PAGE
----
DENNIS SCHWARTZ Movie Reviews

HIDE AND SEEK (SOOMBAKKOKJIL) (director/writer: Huh Jung; cinematographer: Kim Il-yeon; editors: Jae-beom Kim/Sang-beom Kim; cast: Mi-seon Jeon (Min-ji), Jung-Hee Moon (Joo-hee), Hyeon-ju Son (Baek Sung-soo), Kim Ji-yeong (Pyaong-hwa), Jeong Joon-won (Ho-seh), Kim Soo-an (Su-ah), Kim Won-hae (Sung-chul); Runtime: 107; MPAA Rating: NR; producer: Kim Eui-sung; Ram Releasing; 2013-South Korea-in Korean with English subtitles)

"It's entertaining in the creepy way it plays out as a home invasion flick against an unlikable materialistic family."

Reviewed by Dennis Schwartz

First-time Korean director Huh Jung helms a captivating horror thriller despite big plot holes, a wacky premise and an illogical story. It's entertaining in the creepy way it plays out as a home invasion flick against an unlikable materialistic family.

It tells the odd tale of the withdrawn, obsessive-compulsive, well-off cafe owner and happily married Seoul resident Baek Sung-soo (Hyeon-ju Son), someone with dark secrets from the past, who dwells in a luxury condo apartment in a hi-rise modern complex with his attractive fashion-savvy wife Min-Ji (Mi-seon Jeon) and bratty older adolescent son Ho-seh and spoiled daughter Su-ah (Jeong Joon-won & Kim Soo-an). Sung-soo' secure life gets unglued when he receives a phone call from a housing manager in a slum just outside of Seoul about his estranged brother, Sung-chul ((Kim Won-hae), going off without paying the rent and visits the building with his family in tow in his luxury car. There Sung-soo discovers that his missing brother served time in jail as a sex offender and has lived in the now abandoned messy apartment for the last two years. It's also learned through flashbacks that the brother was kicked out by dad for committing some horrific sexual act when he was in high school, as the adopted brother Sung-soo lied about what he witnessed.

Strange symbols are inscribed under the doorbells in the half-empty slum building, a building block designated soon for demolition. Meanwhile the terrified tenants claim a masked person, wearing a motorcycle helmet and clad in all black, is stalking them.

On the eerie visit Sung-soo meets Joo- Hee (Jung-Hee Moon), the strange woman living next door to his missing brother. The unstable woman lives there with her weird patch-eyed young girl Pyaong-hwa (Kim Ji-yeong), and hysterically warns Sung-soo to tell his brother to quit spying on them. After the scary visit, Sung-soo returns to his luxury digs, quite a contrast from the slum, and finds his family is stalked by the same masked psycho. Tension builds as Sung-soo's family is threatened and mom reacts by calling her mom in the States for an immediate visit with the kids. But before the move, Sung-soo's home is invaded and destroyed, and there's a life and death struggle with the mysterious monster intruding in their once serene lives.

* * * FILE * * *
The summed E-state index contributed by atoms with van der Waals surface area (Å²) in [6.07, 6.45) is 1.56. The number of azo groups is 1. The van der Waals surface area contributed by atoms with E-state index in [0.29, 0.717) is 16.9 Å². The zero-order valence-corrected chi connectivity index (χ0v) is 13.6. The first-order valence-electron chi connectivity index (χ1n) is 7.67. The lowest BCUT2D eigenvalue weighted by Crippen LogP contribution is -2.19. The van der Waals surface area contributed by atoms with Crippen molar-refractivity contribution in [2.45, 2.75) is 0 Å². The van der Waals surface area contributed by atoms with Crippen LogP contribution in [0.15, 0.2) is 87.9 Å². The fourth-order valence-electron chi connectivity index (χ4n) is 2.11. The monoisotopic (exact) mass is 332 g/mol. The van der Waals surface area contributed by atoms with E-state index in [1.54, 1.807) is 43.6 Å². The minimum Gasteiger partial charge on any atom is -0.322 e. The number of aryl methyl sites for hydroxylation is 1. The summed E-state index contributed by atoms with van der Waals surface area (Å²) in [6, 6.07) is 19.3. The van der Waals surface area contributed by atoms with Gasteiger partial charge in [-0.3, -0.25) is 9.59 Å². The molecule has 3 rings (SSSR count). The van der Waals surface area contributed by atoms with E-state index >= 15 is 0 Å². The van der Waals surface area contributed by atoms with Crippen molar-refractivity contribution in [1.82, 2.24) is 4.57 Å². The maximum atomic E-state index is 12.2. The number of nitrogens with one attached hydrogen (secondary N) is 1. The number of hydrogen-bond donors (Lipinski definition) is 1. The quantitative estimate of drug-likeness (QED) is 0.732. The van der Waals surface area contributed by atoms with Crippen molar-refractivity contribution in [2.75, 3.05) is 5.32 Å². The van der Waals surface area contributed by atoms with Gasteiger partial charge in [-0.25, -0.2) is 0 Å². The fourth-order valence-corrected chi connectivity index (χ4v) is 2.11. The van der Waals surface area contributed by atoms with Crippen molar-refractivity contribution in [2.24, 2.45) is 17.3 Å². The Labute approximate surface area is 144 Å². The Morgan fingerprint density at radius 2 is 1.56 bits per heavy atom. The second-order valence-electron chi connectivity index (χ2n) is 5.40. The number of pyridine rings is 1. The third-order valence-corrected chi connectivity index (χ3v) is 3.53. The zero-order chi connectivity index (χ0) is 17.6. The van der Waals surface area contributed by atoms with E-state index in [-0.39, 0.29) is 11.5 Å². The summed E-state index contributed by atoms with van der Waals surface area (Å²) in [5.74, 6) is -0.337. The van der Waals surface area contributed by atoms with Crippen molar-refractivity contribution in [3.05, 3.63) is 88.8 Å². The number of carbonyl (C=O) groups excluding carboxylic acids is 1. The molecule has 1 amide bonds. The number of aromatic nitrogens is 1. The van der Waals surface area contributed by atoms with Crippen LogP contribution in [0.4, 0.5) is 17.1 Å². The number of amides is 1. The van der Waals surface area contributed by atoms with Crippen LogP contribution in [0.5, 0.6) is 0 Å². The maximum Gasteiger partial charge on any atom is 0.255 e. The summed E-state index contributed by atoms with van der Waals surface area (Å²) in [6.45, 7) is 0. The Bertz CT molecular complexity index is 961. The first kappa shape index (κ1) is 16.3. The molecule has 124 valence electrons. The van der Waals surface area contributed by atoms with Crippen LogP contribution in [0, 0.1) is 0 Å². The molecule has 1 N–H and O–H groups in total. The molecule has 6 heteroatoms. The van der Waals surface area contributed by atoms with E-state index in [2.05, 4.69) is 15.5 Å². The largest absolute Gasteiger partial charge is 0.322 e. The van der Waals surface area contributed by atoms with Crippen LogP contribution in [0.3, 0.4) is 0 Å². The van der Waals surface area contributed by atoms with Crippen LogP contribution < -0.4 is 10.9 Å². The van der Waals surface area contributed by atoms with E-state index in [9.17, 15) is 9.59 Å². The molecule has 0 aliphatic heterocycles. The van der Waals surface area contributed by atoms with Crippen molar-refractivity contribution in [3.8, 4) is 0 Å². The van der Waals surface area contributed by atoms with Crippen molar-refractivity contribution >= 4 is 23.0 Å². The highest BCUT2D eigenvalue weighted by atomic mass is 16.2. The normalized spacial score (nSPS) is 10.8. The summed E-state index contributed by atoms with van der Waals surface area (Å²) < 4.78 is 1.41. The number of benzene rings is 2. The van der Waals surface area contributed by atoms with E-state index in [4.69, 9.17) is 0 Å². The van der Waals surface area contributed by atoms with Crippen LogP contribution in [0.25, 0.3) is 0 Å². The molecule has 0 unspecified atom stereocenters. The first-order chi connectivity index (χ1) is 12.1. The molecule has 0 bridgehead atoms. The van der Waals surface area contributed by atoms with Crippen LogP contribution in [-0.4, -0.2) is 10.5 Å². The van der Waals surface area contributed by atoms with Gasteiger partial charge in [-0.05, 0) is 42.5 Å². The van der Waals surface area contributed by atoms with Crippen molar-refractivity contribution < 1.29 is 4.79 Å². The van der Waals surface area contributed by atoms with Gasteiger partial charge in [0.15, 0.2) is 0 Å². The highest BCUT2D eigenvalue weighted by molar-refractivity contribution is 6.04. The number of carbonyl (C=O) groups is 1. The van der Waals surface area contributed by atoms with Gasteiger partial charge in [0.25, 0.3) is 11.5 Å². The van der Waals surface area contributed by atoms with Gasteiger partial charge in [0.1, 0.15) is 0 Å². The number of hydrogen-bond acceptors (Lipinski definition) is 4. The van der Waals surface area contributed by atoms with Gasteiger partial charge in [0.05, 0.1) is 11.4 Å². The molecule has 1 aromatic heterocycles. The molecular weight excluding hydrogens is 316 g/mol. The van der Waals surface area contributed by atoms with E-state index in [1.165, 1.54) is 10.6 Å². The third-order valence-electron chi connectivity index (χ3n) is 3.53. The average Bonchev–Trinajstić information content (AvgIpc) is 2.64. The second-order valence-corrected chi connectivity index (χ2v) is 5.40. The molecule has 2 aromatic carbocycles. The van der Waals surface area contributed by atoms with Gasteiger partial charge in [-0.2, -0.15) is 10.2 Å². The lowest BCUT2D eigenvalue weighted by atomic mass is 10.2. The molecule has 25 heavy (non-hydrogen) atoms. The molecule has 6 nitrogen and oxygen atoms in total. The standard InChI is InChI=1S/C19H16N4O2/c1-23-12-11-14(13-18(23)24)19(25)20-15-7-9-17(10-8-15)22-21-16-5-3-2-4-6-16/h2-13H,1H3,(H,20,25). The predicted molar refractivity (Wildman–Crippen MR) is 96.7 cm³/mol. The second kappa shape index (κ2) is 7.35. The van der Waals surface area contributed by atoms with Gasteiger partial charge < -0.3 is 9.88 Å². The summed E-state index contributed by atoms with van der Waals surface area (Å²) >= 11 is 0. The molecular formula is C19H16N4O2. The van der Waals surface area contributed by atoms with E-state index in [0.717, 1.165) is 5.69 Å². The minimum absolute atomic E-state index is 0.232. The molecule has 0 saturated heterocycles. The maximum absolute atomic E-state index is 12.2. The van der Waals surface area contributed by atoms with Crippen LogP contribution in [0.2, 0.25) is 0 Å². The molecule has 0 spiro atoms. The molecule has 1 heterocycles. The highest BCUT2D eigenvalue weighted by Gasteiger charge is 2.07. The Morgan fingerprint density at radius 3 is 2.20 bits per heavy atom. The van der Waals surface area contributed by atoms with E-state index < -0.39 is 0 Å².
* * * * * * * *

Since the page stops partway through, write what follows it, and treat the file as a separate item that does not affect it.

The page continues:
The low-budget film is slickly produced and has a way of getting the viewer to suspend belief, as it smoothly lures us into the bizarre violent story by ratcheting up our psychological primal fears about the rumor that the slum building, where the missing brother resides, is swarming with illegal squatters who hide in the apartment's of the occupants. On its baser level it dishes out the usual horror pic frights of knife splatter gore.

REVIEWED ON 7/15/2014       GRADE: B-

Dennis Schwartz: "Ozus' World Movie Reviews"

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was a pretty big hit in its native country.

 
Best described as a mystery/thriller that delves deeply into horror territory by the time the kinetically entertaining third act shows up, Hide and Seek ("Sum-bakk-og-jil" in Korean) starts out with a creepy little misdirection of a subplot that makes a lot more sense later on, but is mainly about a dour and fastidious middle-aged family man (Son Hyun-joo) who learns that his long-estranged brother -- one who was once banished from the family for reasons of a horrific nature -- has gone missing. This brings the disinterested but guilt-ridden Sung-soo to an apartment complex full of secrets, mysteries, weird ladies, unhappy children, and squatters who live inside empty rooms and burrow into occupied living quarters. It all gets pretty weird.
 
Jung Huh's screenplay strikes an enjoyable balance between the main story (Sung-soo quickly discovers all sorts of disturbing things about his missing brother, which immediately puts his pretty wife and two adorable kids in serious danger) and the "flashback" material that explains why our ostensible hero is so unhappy, so obsessive, and so damn guilt-ridden about the fate of his long-lost brother. 
 
But worthwhile subplots and legitimate character development are not necessarily the main course here; they merely serve as a welcome garnish to the film's main course of suspense, scares,and unexpected surprises. At its best moments, Hide and Seek doles out both "crowd-pleasing" moments of hardcore suspense and a handful of sequences that horror fans will certainly appreciate. And for a first-time feature director, Jung Huh certainly knows how to stage a scene, shoot it well, and cut it together for maximum intensity.
 
Hide and Seek is not exactly a deep or highly insightful piece of horror / thriller / mystery filmmaking, nor is it exactly all that original, but it is well-made and slickly effective, and it has no problem juggling three complementary genres at the same time. You may see some of the twists coming, but you might not. And some of the scarier bits are just plain old fun.
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